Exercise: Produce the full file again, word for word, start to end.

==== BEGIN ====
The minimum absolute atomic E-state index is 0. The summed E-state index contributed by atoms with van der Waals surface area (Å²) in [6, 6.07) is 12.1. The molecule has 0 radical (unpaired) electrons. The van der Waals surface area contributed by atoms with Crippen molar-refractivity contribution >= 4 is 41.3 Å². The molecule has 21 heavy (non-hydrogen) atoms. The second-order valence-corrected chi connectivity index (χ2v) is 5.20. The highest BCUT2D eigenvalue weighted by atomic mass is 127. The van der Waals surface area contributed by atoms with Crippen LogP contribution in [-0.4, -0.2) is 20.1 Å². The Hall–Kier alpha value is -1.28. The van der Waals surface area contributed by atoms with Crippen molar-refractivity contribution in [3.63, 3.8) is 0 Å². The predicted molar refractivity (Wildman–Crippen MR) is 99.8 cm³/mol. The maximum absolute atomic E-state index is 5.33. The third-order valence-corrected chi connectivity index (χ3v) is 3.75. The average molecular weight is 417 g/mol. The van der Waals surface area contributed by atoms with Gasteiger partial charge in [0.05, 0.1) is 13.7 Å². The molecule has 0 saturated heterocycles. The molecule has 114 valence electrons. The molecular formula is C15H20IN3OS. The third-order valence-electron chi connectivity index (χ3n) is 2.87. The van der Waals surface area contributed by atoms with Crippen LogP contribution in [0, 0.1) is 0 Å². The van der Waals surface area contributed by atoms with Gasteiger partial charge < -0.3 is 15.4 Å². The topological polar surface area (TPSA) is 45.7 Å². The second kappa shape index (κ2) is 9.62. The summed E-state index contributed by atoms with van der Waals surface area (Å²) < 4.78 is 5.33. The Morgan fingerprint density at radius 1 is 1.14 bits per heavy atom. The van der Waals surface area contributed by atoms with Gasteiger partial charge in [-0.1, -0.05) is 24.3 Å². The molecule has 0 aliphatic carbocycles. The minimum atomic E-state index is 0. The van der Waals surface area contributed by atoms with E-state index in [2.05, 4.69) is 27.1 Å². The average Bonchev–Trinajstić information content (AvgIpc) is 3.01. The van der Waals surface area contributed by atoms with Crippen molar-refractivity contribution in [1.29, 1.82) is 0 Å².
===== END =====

The minimum absolute atomic E-state index is 0. The summed E-state index contributed by atoms with van der Waals surface area (Å²) in [6, 6.07) is 12.1. The molecule has 0 radical (unpaired) electrons. The van der Waals surface area contributed by atoms with Crippen molar-refractivity contribution >= 4 is 41.3 Å². The molecule has 21 heavy (non-hydrogen) atoms. The second-order valence-corrected chi connectivity index (χ2v) is 5.20. The highest BCUT2D eigenvalue weighted by atomic mass is 127. The van der Waals surface area contributed by atoms with Crippen LogP contribution in [-0.4, -0.2) is 20.1 Å². The Hall–Kier alpha value is -1.28. The van der Waals surface area contributed by atoms with Crippen molar-refractivity contribution in [3.63, 3.8) is 0 Å². The predicted molar refractivity (Wildman–Crippen MR) is 99.8 cm³/mol. The maximum absolute atomic E-state index is 5.33. The third-order valence-corrected chi connectivity index (χ3v) is 3.75. The average molecular weight is 417 g/mol. The van der Waals surface area contributed by atoms with Gasteiger partial charge in [0.05, 0.1) is 13.7 Å². The molecule has 0 saturated heterocycles. The molecule has 114 valence electrons. The molecular formula is C15H20IN3OS. The third-order valence-electron chi connectivity index (χ3n) is 2.87. The van der Waals surface area contributed by atoms with Crippen LogP contribution in [0, 0.1) is 0 Å². The van der Waals surface area contributed by atoms with Gasteiger partial charge < -0.3 is 15.4 Å². The topological polar surface area (TPSA) is 45.7 Å². The second kappa shape index (κ2) is 9.62. The summed E-state index contributed by atoms with van der Waals surface area (Å²) < 4.78 is 5.33. The Morgan fingerprint density at radius 1 is 1.14 bits per heavy atom. The van der Waals surface area contributed by atoms with Gasteiger partial charge in [-0.1, -0.05) is 24.3 Å². The molecule has 0 aliphatic carbocycles. The minimum atomic E-state index is 0. The van der Waals surface area contributed by atoms with E-state index in [2.05, 4.69) is 27.1 Å². The average Bonchev–Trinajstić information content (AvgIpc) is 3.01. The van der Waals surface area contributed by atoms with Crippen molar-refractivity contribution in [1.29, 1.82) is 0 Å².